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Cloudy Water in Fish Tank - Causes & Solutions

Cloudy water is a common but frustrating problem among fish owners. Not only does it obscure your view of your beloved pets, it also doesn’t look very attractive, which is particularly annoying if you’ve spent time and money on making your fish tank a real feature with colourful gravel and ornaments. 

In this post, we explain the most common causes of cloudy water in fish tanks, and run through some simple solutions to help you get your aquarium looking spick and span once again. 

Causes of cloudy water in a fish tank

A new fish tank

Cloudy water is one of the most common complaints among new aquarium owners. Whilst it’s natural to worry about harm coming to your fish, cloudy water will not impact the health of your tank’s inhabitants. 

Often, water in a brand new aquarium will be crystal clear for the first few days, then suddenly turn ‘milky’, leading the owner to believe something has gone wrong. This is totally normal. 

A brand new tank contains little to no bacteria. Once you begin to add life forms, a number of microscopic organisms all try to establish themselves. These then begin to multiply as they feed on the minerals and nutrients in the water, which is what causes the cloudiness. The problem can be exacerbated by adding too many fish at once or overfeeding, as you are providing the microbes additional food sources. This is often referred to as a bacterial bloom, and will usually clear up on its own within a few days.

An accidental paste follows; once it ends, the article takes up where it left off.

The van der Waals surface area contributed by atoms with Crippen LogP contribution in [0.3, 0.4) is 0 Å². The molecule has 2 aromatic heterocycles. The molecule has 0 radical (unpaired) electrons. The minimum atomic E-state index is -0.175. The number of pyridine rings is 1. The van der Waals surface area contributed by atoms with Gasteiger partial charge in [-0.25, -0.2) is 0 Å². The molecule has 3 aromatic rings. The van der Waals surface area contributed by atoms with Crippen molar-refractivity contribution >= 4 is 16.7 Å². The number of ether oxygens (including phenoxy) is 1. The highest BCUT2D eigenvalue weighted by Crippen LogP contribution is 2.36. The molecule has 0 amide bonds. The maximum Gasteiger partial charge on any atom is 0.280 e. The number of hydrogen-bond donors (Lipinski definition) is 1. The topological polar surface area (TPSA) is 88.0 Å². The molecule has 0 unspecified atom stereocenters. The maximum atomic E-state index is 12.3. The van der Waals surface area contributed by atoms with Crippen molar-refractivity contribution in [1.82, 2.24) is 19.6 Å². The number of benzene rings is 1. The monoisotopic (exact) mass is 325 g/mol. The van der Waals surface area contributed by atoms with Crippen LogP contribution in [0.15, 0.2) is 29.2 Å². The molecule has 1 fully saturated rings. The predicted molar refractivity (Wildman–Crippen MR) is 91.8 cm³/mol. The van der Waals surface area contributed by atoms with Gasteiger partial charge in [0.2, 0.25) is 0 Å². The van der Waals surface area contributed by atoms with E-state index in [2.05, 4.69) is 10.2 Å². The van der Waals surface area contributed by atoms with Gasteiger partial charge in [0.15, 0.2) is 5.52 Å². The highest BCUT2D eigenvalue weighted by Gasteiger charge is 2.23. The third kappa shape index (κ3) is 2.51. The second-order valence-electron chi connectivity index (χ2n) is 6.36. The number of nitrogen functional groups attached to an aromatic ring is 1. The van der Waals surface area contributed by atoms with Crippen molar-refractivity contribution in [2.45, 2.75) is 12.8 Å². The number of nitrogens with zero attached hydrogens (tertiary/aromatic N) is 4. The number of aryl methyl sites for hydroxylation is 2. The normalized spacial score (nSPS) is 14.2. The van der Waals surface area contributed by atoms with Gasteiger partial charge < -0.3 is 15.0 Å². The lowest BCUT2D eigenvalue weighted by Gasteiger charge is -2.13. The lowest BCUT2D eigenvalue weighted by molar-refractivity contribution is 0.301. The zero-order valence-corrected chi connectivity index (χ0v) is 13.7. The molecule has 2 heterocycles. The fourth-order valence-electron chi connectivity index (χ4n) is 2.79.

New gravel

Adding new gravel to a fish tank can create residue and tiny, dust-like specks which cause the water to become cloudy after just a few hours. Gravel residue creates a white or greyish coloured water. Ensure you wash new gravel thoroughly and rinse well before depositing into your tank.

Dissolved Constituents

Another cause of cloudy water in a new fish tank is dissolved constituents. This means that a high level of heavy metals, phosphates or silicates have dissolved into the tank water. Water conditioners, such as Tetra AquaSafe, can be used to treat this issue and get your aquarium water looking crystal clear once again. 

Causes of green water in a fish tank

There is generally only one cause of green water in a fish tank: algae. While algae is a natural part of owning an aquarium, it can look rather unsightly, and if allowed to grow out of control can become harmful to fish. But how does it form in the first place, and what can we do about it?

Excess light

Too much light allows algae to grow. It’s therefore advisable to place your fish tank away from direct sunlight. You should also be careful not to leave the lights on for too long. Taking these precautions should stop algae growth in future.

Decaying fish food

Any uneaten fish food which is left to rot in the tank leads to excess phosphates in the water, and phosphates fuel algae growth. Not only is overfeeding bad for the health of your fish, but food left uneaten can wreak havoc within their environment, too. 

Tap water

While phosphates can be caused by decaying matter, they can also occur naturally in tap water. We recommend testing tap water using one of our water quality test kits before letting it enter your fish tank - this way you can see the condition of your water before it’s too late. If you find that your tap water contains a high level of phosphate, you can either use a phosphate remover to treat it or use RO water instead.

Fish waste